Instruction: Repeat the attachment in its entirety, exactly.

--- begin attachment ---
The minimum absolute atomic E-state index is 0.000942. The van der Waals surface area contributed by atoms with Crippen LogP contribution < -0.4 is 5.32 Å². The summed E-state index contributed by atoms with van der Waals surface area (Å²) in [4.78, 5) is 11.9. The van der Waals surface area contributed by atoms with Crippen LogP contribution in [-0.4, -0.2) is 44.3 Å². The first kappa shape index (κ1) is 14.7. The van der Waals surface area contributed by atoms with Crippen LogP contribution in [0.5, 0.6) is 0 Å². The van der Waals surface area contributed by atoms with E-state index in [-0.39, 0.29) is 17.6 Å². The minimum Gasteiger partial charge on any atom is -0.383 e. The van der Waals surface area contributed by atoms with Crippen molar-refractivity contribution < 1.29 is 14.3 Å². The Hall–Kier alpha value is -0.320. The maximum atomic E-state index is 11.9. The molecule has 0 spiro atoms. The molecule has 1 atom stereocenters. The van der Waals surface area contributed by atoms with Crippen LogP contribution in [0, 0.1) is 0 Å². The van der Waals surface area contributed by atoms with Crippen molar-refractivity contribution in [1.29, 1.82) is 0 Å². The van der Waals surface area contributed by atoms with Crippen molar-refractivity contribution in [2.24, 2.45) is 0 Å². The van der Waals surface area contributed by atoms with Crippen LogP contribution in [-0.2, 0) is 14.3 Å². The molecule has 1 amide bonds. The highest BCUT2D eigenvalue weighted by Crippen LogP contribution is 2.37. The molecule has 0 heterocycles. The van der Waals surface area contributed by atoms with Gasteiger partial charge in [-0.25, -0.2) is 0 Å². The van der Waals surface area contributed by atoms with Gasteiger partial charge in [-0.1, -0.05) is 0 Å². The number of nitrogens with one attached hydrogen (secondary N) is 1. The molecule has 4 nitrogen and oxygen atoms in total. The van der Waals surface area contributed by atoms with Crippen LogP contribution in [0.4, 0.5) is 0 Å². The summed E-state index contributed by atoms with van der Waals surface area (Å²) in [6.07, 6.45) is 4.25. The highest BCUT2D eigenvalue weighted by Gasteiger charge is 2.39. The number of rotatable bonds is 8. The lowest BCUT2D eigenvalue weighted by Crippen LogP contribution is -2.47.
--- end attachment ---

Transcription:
The minimum absolute atomic E-state index is 0.000942. The van der Waals surface area contributed by atoms with Crippen LogP contribution < -0.4 is 5.32 Å². The summed E-state index contributed by atoms with van der Waals surface area (Å²) in [4.78, 5) is 11.9. The van der Waals surface area contributed by atoms with Crippen LogP contribution in [-0.4, -0.2) is 44.3 Å². The first kappa shape index (κ1) is 14.7. The van der Waals surface area contributed by atoms with Crippen LogP contribution in [0.5, 0.6) is 0 Å². The van der Waals surface area contributed by atoms with E-state index in [-0.39, 0.29) is 17.6 Å². The minimum Gasteiger partial charge on any atom is -0.383 e. The van der Waals surface area contributed by atoms with Crippen molar-refractivity contribution < 1.29 is 14.3 Å². The Hall–Kier alpha value is -0.320. The maximum atomic E-state index is 11.9. The molecule has 0 spiro atoms. The molecule has 1 atom stereocenters. The van der Waals surface area contributed by atoms with Crippen LogP contribution in [0, 0.1) is 0 Å². The van der Waals surface area contributed by atoms with Crippen molar-refractivity contribution in [1.29, 1.82) is 0 Å². The van der Waals surface area contributed by atoms with Crippen molar-refractivity contribution in [2.24, 2.45) is 0 Å². The van der Waals surface area contributed by atoms with Crippen LogP contribution in [-0.2, 0) is 14.3 Å². The molecule has 1 amide bonds. The highest BCUT2D eigenvalue weighted by Crippen LogP contribution is 2.37. The molecule has 0 heterocycles. The van der Waals surface area contributed by atoms with Gasteiger partial charge in [-0.25, -0.2) is 0 Å². The van der Waals surface area contributed by atoms with Gasteiger partial charge in [-0.1, -0.05) is 0 Å². The number of nitrogens with one attached hydrogen (secondary N) is 1. The molecule has 4 nitrogen and oxygen atoms in total. The van der Waals surface area contributed by atoms with Crippen LogP contribution in [0.4, 0.5) is 0 Å². The summed E-state index contributed by atoms with van der Waals surface area (Å²) in [6.07, 6.45) is 4.25. The highest BCUT2D eigenvalue weighted by Gasteiger charge is 2.39. The number of rotatable bonds is 8. The lowest BCUT2D eigenvalue weighted by Crippen LogP contribution is -2.47.